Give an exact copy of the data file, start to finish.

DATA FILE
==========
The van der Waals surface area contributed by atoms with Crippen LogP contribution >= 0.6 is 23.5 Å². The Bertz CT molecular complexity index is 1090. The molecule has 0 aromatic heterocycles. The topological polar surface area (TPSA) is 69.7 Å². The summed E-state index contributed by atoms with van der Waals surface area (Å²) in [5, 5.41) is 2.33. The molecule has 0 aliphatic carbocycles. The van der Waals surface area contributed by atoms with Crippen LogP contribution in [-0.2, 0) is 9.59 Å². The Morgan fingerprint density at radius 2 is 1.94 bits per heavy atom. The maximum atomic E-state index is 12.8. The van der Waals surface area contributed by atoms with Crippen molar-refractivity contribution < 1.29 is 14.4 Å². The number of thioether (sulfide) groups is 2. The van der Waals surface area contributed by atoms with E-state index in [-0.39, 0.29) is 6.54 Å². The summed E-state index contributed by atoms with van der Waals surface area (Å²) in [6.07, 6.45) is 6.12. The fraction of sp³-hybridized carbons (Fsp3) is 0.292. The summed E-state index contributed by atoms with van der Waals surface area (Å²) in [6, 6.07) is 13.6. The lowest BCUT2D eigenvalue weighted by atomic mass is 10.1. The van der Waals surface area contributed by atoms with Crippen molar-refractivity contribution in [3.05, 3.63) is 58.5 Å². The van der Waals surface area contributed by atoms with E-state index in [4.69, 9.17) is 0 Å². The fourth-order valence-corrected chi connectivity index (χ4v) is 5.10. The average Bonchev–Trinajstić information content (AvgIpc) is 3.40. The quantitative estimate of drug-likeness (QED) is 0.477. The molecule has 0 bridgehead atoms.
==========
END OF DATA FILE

The van der Waals surface area contributed by atoms with Crippen LogP contribution >= 0.6 is 23.5 Å². The Bertz CT molecular complexity index is 1090. The molecule has 0 aromatic heterocycles. The topological polar surface area (TPSA) is 69.7 Å². The summed E-state index contributed by atoms with van der Waals surface area (Å²) in [5, 5.41) is 2.33. The molecule has 0 aliphatic carbocycles. The van der Waals surface area contributed by atoms with Crippen LogP contribution in [-0.2, 0) is 9.59 Å². The Morgan fingerprint density at radius 2 is 1.94 bits per heavy atom. The maximum atomic E-state index is 12.8. The van der Waals surface area contributed by atoms with Crippen molar-refractivity contribution < 1.29 is 14.4 Å². The number of thioether (sulfide) groups is 2. The van der Waals surface area contributed by atoms with E-state index in [-0.39, 0.29) is 6.54 Å². The summed E-state index contributed by atoms with van der Waals surface area (Å²) in [6.07, 6.45) is 6.12. The fraction of sp³-hybridized carbons (Fsp3) is 0.292. The summed E-state index contributed by atoms with van der Waals surface area (Å²) in [6, 6.07) is 13.6. The lowest BCUT2D eigenvalue weighted by atomic mass is 10.1. The van der Waals surface area contributed by atoms with Crippen molar-refractivity contribution in [3.05, 3.63) is 58.5 Å². The van der Waals surface area contributed by atoms with E-state index in [4.69, 9.17) is 0 Å². The fourth-order valence-corrected chi connectivity index (χ4v) is 5.10. The average Bonchev–Trinajstić information content (AvgIpc) is 3.40. The quantitative estimate of drug-likeness (QED) is 0.477. The molecule has 0 bridgehead atoms.